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<< Orthopedic Sports Injuries: Off The Sidelines And Into The Emergency Department

Emergency Department Evaluation: Selected Neurologic Injuries

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Emergency Department Evaluation: Selected Neurologic Injuries

Emergency Department Evaluation: Selected Neurologic Injuries

While a full discussion of neurologic sports injuries is beyond the scope of this article, the January 2000 issue of Emergency Medicine Practice, "Mild Head Trauma: Appropriate Diagnosis And Management," provides an excellent overview. For a complete discussion of cervical spine injuries, see the October 2001 issue of Emergency Medicine Practice, "Cervical Spine Injury: A State-Of-The-Art Approach To Assessment And Management."

Brachial Plexus Injuries

Brachial plexus injuries are common in contact sports, especially football and rugby. A "stinger" or "burner" is classically defined as unilateral burning dysesthesias from the shoulder to the hand, with occasional weakness or numbness in the C5 and C6 distribution.33 The mechanism of injury is usually sudden forced flexion forward or laterally of the cervical spine, resulting in a stretch injury, presumably to the sixth cervical spinal nerve root.

For the vast majority of brachial plexus injuries, the consequences of cervical root strains are minimal. Patients experience pain, numbness, and tingling of the extremity opposite to the direction of lateral bending (i.e., if the head is forced to the left side, the right arm will be affected). Rarely, there can be more severe damage to the nerves. The symptoms typically last minutes but can persist for days to weeks. The unilaterality, brevity, and pain-free range of motion in the athlete can assist in discriminating between a "stinger" and a cervical cord injury.33 Neck pain is usually not a prominent feature in traction injuries.34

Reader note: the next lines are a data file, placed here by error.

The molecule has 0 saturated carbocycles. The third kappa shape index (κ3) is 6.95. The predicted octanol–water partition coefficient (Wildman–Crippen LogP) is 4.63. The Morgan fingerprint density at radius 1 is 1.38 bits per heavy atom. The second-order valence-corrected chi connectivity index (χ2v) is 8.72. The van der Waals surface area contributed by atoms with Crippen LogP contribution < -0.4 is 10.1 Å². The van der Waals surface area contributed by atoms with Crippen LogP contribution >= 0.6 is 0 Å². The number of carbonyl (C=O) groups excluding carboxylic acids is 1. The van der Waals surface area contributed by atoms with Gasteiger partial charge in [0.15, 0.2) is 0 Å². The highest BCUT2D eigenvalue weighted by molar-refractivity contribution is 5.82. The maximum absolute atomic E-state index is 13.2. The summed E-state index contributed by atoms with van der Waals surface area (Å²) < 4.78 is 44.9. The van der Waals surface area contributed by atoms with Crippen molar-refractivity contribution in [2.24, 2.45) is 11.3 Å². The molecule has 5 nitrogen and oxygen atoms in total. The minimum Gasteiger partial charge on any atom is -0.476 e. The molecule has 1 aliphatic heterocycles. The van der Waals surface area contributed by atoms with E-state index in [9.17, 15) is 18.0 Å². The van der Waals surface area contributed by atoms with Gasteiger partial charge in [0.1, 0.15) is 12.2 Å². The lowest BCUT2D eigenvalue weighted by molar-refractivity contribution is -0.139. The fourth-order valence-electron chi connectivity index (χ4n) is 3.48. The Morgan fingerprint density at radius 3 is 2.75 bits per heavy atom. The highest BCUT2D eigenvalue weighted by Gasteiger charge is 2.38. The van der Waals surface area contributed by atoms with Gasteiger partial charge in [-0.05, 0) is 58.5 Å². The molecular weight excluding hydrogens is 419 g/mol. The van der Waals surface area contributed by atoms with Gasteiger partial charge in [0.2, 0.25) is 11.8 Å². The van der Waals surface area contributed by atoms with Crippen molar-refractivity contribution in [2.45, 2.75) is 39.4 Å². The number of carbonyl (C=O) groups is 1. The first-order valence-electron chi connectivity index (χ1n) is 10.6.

ED examination of brachial plexus injuries should include a thorough neurological examination. Compare the strength and sensation to the non-affected side. Additionally, examine the cervical spine and image when indicated. (See the October 2001 issue of Emergency Medicine Practice.) MRI is reserved for patients in whom a cervical spinal cord injury cannot be excluded or an as outpatient test for those with persistent symptoms.34

Rest and NSAID therapy may be helpful. Patients should have a thorough and normal neurological examination before resuming athletic activities. Some may benefit from a short course of physical therapy.34,35

Transient Quadriplegia

Transient quadriplegia most frequently occurs with an axial load injury to the cervical spine, or after hyperextension or hyperflexion.36 Typically, the patient experiences transient upper- and lower-extremity paralysis and numbness, which resolves over a period of minutes. Plain radiographs and computed tomography of the spine, as well as MRI of the spine, are usually normal (but still may be indicated depending on the clinical circumstances, such as cervical spine tenderness, etc.). Before the athlete is allowed to return to play, spinal stenosis must be ruled out, since this is an absolute contraindication for return to training.36 Cervical spinal stenosis can increase the risk of permanent neurologic injury.37,38


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